More than a half a century ago, a young preacher called a generation to action and forever changed the course of history.

The Reverend Dr. Martin Luther King, Jr. devoted his life to justice and equality, sowing seeds of hope for a day when all people might claim “the riches of freedom and the security of justice.”

Dr. King led us toward a mountaintop on which all Americans–regardless of skin color–could live together in mutual respect and harmony. His fearless leadership and prophetic eloquence united people of all backgrounds in a noble quest for freedom and basic human rights.

We, who are the beneficiaries of Dr. King’s legacy, must face our challenges with the same strength, persistence, and resolve embodied by the great Movement leaders — Dr. King, Coretta Scott King, Rev. C. T. Vivian, Dr. Joseph Lowery and my friend and colleague, Congressman John Lewis.

That’s why I’m standing on the shoulders of these giants by offering critical legislative solutions to some of our most pressing civil rights battles of today — the militarization of our local police and reforming the broken grand jury system.

In the aftermath of police officers killing two unarmed black men in 2014 – Michael Brown in Ferguson, Missouri, and Eric Garner in Staten Island, New York – and the failure of secret grand juries to indict these officers – has spawned a new civil rights movement around how police treat communities of color and how justice is meted out for victims of police violence.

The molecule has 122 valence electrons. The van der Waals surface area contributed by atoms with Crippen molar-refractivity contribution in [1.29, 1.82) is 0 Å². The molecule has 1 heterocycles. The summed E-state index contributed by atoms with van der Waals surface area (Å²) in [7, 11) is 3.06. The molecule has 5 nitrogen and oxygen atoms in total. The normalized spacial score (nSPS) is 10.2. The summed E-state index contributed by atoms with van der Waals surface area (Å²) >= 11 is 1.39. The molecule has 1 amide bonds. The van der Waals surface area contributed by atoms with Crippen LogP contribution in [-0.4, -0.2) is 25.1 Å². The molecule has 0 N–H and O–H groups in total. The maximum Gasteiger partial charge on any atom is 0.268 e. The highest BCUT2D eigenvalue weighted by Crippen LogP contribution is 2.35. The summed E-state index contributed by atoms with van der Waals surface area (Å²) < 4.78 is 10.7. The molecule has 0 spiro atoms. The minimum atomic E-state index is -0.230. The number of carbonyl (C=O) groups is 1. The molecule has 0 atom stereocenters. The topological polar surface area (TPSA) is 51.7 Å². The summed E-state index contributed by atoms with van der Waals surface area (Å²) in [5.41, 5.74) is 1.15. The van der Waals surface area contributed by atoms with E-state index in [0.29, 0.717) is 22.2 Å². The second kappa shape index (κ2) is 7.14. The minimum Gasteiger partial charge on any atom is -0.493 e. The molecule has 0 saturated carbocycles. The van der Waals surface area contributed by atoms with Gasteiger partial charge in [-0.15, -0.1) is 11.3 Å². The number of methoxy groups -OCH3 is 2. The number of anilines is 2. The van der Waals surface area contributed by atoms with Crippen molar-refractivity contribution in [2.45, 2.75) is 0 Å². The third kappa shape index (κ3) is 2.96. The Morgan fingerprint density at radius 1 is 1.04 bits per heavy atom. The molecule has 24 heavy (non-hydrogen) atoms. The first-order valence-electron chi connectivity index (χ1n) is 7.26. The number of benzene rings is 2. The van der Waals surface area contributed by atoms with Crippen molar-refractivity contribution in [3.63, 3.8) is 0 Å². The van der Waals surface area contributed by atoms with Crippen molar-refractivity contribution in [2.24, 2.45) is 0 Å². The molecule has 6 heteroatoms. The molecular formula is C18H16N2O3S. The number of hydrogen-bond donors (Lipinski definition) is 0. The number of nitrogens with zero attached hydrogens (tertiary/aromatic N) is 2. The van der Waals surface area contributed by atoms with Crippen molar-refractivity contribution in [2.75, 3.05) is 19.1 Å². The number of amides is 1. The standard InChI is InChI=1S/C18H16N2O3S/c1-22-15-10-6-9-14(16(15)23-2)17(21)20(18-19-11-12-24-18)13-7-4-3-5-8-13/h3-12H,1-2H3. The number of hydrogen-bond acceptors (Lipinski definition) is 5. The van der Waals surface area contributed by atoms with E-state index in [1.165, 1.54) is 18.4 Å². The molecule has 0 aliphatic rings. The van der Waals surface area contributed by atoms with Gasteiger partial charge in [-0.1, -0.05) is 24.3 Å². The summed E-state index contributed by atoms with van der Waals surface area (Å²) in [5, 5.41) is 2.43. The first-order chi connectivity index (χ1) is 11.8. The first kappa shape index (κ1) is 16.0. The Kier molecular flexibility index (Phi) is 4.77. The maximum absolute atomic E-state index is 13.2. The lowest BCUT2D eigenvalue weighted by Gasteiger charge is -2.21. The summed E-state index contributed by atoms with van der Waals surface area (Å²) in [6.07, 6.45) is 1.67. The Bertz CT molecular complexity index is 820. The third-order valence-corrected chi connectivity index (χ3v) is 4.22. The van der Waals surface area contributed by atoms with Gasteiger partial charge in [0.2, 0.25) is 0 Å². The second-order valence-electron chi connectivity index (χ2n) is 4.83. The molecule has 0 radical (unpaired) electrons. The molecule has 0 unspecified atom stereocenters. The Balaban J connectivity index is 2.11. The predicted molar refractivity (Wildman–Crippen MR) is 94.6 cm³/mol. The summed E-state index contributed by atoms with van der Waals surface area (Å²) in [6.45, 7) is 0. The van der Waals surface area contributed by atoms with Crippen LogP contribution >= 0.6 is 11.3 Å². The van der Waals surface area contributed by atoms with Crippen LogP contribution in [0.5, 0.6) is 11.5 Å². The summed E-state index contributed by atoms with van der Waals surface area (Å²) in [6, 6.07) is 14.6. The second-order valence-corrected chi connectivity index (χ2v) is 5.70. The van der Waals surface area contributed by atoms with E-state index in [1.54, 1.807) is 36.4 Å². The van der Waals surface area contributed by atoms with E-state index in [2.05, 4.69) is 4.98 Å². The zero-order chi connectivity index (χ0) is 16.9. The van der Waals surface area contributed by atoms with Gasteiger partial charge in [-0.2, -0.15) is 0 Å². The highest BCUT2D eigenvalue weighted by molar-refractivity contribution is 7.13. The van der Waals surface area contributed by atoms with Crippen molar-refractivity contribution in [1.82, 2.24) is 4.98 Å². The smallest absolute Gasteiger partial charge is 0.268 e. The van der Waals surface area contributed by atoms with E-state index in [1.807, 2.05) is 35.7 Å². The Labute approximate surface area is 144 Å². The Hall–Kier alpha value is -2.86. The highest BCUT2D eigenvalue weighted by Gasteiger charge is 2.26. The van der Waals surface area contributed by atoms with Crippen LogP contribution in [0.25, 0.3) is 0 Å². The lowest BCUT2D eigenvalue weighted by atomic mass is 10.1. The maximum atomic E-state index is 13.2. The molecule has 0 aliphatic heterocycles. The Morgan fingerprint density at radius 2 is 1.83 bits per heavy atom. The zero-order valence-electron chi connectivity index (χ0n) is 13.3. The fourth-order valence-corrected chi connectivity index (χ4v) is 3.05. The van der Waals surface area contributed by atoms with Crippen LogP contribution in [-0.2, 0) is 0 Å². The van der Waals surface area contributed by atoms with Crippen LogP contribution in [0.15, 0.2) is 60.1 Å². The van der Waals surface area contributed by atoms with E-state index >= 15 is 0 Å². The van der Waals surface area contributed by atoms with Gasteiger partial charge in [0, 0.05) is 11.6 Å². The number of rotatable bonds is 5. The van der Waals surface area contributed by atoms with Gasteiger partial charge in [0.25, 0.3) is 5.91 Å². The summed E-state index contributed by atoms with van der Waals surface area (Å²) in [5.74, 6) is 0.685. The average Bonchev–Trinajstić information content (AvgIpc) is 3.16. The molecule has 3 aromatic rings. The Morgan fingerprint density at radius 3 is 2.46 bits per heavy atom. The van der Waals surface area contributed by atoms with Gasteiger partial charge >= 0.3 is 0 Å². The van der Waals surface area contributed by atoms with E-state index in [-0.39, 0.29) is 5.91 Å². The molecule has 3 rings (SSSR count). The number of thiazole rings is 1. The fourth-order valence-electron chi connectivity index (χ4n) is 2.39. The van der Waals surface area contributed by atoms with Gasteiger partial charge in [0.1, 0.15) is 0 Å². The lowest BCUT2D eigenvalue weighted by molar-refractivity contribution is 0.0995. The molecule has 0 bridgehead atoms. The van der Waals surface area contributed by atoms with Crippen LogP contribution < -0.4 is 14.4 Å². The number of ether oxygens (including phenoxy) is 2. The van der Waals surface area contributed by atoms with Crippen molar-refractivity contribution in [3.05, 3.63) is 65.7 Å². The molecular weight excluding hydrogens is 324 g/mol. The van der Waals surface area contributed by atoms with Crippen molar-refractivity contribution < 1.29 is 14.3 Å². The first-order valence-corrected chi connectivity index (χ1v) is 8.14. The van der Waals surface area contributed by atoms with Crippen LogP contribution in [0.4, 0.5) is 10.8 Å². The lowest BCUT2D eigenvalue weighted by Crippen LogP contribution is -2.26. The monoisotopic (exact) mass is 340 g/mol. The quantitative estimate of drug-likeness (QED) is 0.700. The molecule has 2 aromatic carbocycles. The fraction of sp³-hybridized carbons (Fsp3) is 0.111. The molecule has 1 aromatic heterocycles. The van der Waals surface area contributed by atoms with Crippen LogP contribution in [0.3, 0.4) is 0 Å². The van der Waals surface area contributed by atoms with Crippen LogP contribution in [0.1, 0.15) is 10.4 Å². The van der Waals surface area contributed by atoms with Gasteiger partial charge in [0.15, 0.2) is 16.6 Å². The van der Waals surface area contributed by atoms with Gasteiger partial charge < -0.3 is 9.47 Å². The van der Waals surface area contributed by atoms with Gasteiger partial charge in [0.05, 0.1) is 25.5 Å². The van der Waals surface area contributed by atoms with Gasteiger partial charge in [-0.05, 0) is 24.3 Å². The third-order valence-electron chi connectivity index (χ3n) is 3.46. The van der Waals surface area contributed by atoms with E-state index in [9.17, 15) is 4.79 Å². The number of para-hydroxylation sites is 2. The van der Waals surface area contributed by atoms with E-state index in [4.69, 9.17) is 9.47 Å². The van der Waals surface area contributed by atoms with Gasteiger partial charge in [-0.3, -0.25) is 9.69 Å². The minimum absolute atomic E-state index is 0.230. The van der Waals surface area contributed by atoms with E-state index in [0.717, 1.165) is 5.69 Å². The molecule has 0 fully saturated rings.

The “Hands Up, Don’t Shoot” and “Black Lives Matter” movements find their voice in my bills: The Stop Militarizing Law Enforcement Act and The Grand Jury Reform Act.

Today, we would like to honor Dr. Martin Luther King, Jr.’s legacy and celebrate the achievements of the civil rights movement by turning our attention to the movement against police violence that is taking root in cities across the country.

It’s also why today I’m announcing my #HandsUpChallenge.

Here’s how it works: Think of the most iconic civil rights location within traveling distance. It doesn’t have to be far! Most towns and cities have a place – a public park, a government office – that played a role in the civil rights marches and protests of the 1960s. Go there and snap a picture of yourself in the “hands-up” pose, then tweet @ReElectHank with the hashtag #handsupchallenge.

I took the challenge today in downtown Atlanta and posted it on Facebook – take a look HERE. Consider yourself challenged!